Alice in Borderland: a Caroll retelling that borders on the insane

The live-action version of Alice in Borderland doesn't let up on the tension.

by Justin Choo

If there’s one thing the Japanese love to do, it is to subvert cultural norms on a fantasy medium with a potent dose of fatalism that they’re so known for. And hey, what do you know, here’s more of that for you. Alice in Borderland mirrors its fairy tale inspiration, depicting Arisu’s (Kento Yamasaki) brutal transition from a teenager unwilling to grow up, into a battle-hardened adult, carrying all the emotional burden that one can humanly bear.

Like the Lewis Caroll classic, Haro Aso’s post-apocalyptic interpretation is also centred around the vague, incomprehensible rules of the adult world that children struggle to understand, except that in Aso’s twisted world, the difference is that failure to comprehend the game invariably results in death. Or permadeath if you want to be pedantic about it.

The games in Alice in Borderland are devilishly dangerous.

The games in Alice in Borderland are devilishly dangerous. Image: Netflix

Arisu spends his time playing video games and generally not thinking about the future. One day, after meeting up with his best friends Chota Segawa (Yuki Morinaga) and Daikichi Karube (Keira Machida) they inexplicably find themselves in an abandoned Tokyo after fireworks go off innocuously in the middle of the day. Saori Shibuki (Ayame Masaki) is the first person they meet who seems to know what is going on, but they have no time to think about it. The four find themselves launched instantly into a game of life and death, where their reward is the privilege to live for another couple of days.

If this is not an allegory for our smartphone habits I don’t know what is.

If this is not an allegory for our smartphone habits I don’t know what is. Image: Netflix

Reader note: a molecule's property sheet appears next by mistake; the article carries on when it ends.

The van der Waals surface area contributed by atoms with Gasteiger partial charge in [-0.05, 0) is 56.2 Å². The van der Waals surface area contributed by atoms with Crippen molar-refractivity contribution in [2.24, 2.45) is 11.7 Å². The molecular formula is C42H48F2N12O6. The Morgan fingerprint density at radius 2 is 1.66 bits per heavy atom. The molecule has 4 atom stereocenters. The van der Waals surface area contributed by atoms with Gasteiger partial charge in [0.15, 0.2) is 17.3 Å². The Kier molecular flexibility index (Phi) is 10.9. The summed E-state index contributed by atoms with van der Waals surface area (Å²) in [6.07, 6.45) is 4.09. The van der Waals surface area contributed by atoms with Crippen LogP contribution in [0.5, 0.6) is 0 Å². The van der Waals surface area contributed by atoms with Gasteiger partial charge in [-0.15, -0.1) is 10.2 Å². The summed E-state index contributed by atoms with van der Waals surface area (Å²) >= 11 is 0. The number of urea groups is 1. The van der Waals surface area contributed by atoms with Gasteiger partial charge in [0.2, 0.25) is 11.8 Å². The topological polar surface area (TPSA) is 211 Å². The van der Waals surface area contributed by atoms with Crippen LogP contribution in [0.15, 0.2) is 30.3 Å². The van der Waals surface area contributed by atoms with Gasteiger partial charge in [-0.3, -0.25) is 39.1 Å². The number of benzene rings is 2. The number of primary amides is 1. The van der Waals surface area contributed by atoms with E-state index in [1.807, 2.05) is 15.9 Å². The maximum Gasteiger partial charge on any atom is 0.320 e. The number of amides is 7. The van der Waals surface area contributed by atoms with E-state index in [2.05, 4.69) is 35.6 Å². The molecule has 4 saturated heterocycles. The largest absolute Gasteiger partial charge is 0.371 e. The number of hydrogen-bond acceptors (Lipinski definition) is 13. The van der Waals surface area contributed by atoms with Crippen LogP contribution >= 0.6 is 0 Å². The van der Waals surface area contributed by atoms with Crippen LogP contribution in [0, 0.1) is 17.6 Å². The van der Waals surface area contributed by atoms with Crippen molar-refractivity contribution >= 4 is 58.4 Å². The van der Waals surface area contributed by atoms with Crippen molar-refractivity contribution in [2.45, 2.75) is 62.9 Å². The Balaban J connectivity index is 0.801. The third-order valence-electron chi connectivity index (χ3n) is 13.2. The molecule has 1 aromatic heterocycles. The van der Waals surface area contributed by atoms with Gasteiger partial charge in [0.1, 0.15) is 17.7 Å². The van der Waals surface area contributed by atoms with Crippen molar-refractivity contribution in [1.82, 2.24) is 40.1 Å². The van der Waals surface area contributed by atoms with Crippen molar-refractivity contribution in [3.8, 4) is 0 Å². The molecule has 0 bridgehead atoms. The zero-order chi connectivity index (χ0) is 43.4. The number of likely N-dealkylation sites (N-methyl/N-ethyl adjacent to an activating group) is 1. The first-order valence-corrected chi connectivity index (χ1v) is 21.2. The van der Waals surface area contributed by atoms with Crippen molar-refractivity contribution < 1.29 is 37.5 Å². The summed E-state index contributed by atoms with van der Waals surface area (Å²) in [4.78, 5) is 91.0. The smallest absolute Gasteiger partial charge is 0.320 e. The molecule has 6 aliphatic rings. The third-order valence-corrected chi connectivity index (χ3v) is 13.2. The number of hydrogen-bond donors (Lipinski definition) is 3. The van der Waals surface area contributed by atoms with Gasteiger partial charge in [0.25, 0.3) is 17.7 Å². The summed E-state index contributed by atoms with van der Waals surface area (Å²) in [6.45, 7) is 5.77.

The premise for Alice in Borderland is perhaps its biggest strength as a series. But a willingness to suspend disbelief (essential when it comes to Japanese anime-inspired storytelling) will help you to discern what you should approach with logic and what you should gloss over. Otherwise, nothing makes any sense, though it doesn’t matter because you won’t have time to catch your breath. The pacing is brutal, and so are the circumstances our heroes always find themselves in. Two or three episodes in and I’m already feeling sorry for the protagonists. The tension doesn’t let up, and it makes for absolutely thrilling TV. Plot armour is reserved only for major characters, and there aren’t many.

If you are familiar with the Caroll classic, you would probably notice the parallels between these two works: Alice in Borderland is, no doubt, a loving tribute – albeit in a slightly disturbing way – to Caroll’s most iconic story. Caroll’s work is alluded to frequently, and none amused me more than one where Alice realises that the creatures in Wonderland are nothing but a pack of cards.

Needless to say, I think you might appreciate Alice in Borderland more if you do a quick reread of the classic. Don’t worry about spoilers; you’d be none the wiser. The hows and the whys will remain a mystery that will keep you guessing as you venture further down the rabbit hole of Haro Aso’s wickedly twisted tribute.


Alice in Borderland

Twisted it may be, Alice in Borderland will captivate you with its frantic pacing and non-stop tension. A thrilling ride.